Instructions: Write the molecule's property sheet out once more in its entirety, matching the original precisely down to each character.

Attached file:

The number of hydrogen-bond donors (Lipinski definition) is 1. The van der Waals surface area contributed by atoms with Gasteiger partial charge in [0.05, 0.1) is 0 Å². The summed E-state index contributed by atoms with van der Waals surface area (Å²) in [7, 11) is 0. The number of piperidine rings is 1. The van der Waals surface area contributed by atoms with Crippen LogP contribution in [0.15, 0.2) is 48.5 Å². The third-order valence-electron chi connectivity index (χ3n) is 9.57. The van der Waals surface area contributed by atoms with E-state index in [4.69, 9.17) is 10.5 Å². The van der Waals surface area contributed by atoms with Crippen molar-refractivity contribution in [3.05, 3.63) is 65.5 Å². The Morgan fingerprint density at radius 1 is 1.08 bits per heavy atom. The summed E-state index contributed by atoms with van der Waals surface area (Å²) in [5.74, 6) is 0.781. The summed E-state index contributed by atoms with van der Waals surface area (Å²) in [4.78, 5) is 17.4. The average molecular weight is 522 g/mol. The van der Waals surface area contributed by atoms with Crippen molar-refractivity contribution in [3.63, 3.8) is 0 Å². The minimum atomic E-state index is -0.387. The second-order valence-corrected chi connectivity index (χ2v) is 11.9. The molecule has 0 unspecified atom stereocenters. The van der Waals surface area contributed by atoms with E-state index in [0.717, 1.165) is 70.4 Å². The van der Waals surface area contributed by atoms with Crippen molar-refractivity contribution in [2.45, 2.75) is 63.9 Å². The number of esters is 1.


The number of hydrogen-bond donors (Lipinski definition) is 1. The van der Waals surface area contributed by atoms with Gasteiger partial charge in [0.05, 0.1) is 0 Å². The summed E-state index contributed by atoms with van der Waals surface area (Å²) in [7, 11) is 0. The number of piperidine rings is 1. The van der Waals surface area contributed by atoms with Crippen LogP contribution in [0.15, 0.2) is 48.5 Å². The third-order valence-electron chi connectivity index (χ3n) is 9.57. The van der Waals surface area contributed by atoms with E-state index in [4.69, 9.17) is 10.5 Å². The van der Waals surface area contributed by atoms with Crippen molar-refractivity contribution in [3.05, 3.63) is 65.5 Å². The Morgan fingerprint density at radius 1 is 1.08 bits per heavy atom. The summed E-state index contributed by atoms with van der Waals surface area (Å²) in [5.74, 6) is 0.781. The summed E-state index contributed by atoms with van der Waals surface area (Å²) in [4.78, 5) is 17.4. The average molecular weight is 522 g/mol. The van der Waals surface area contributed by atoms with Crippen molar-refractivity contribution in [3.63, 3.8) is 0 Å². The minimum atomic E-state index is -0.387. The second-order valence-corrected chi connectivity index (χ2v) is 11.9. The molecule has 0 unspecified atom stereocenters. The van der Waals surface area contributed by atoms with E-state index in [0.717, 1.165) is 70.4 Å². The van der Waals surface area contributed by atoms with Crippen molar-refractivity contribution in [2.45, 2.75) is 63.9 Å². The number of esters is 1.